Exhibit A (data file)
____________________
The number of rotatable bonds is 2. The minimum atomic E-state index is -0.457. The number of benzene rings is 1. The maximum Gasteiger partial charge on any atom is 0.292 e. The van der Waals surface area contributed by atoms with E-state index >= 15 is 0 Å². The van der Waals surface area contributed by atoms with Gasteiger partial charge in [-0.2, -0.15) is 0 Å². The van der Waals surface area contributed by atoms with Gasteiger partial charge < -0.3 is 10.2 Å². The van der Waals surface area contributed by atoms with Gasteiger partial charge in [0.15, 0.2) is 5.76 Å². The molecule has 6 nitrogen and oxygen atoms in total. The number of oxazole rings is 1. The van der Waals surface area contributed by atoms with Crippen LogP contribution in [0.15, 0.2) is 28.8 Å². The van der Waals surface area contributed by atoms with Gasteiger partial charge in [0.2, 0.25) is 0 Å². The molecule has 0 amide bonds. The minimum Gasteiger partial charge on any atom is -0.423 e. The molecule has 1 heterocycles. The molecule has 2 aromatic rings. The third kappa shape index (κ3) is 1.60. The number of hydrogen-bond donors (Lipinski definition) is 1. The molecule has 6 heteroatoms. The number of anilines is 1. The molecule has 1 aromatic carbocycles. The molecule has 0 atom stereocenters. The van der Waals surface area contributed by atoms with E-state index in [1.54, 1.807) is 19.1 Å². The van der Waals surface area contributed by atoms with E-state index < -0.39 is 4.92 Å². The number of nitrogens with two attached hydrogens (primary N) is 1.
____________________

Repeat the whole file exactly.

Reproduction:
The number of rotatable bonds is 2. The minimum atomic E-state index is -0.457. The number of benzene rings is 1. The maximum Gasteiger partial charge on any atom is 0.292 e. The van der Waals surface area contributed by atoms with E-state index >= 15 is 0 Å². The van der Waals surface area contributed by atoms with Gasteiger partial charge in [-0.2, -0.15) is 0 Å². The van der Waals surface area contributed by atoms with Gasteiger partial charge < -0.3 is 10.2 Å². The van der Waals surface area contributed by atoms with Gasteiger partial charge in [0.15, 0.2) is 5.76 Å². The molecule has 6 nitrogen and oxygen atoms in total. The number of oxazole rings is 1. The van der Waals surface area contributed by atoms with Crippen LogP contribution in [0.15, 0.2) is 28.8 Å². The van der Waals surface area contributed by atoms with Gasteiger partial charge in [0.2, 0.25) is 0 Å². The molecule has 0 amide bonds. The minimum Gasteiger partial charge on any atom is -0.423 e. The molecule has 1 heterocycles. The molecule has 2 aromatic rings. The third kappa shape index (κ3) is 1.60. The number of hydrogen-bond donors (Lipinski definition) is 1. The molecule has 6 heteroatoms. The number of anilines is 1. The molecule has 1 aromatic carbocycles. The molecule has 0 atom stereocenters. The van der Waals surface area contributed by atoms with E-state index in [1.54, 1.807) is 19.1 Å². The van der Waals surface area contributed by atoms with E-state index < -0.39 is 4.92 Å². The number of nitrogens with two attached hydrogens (primary N) is 1.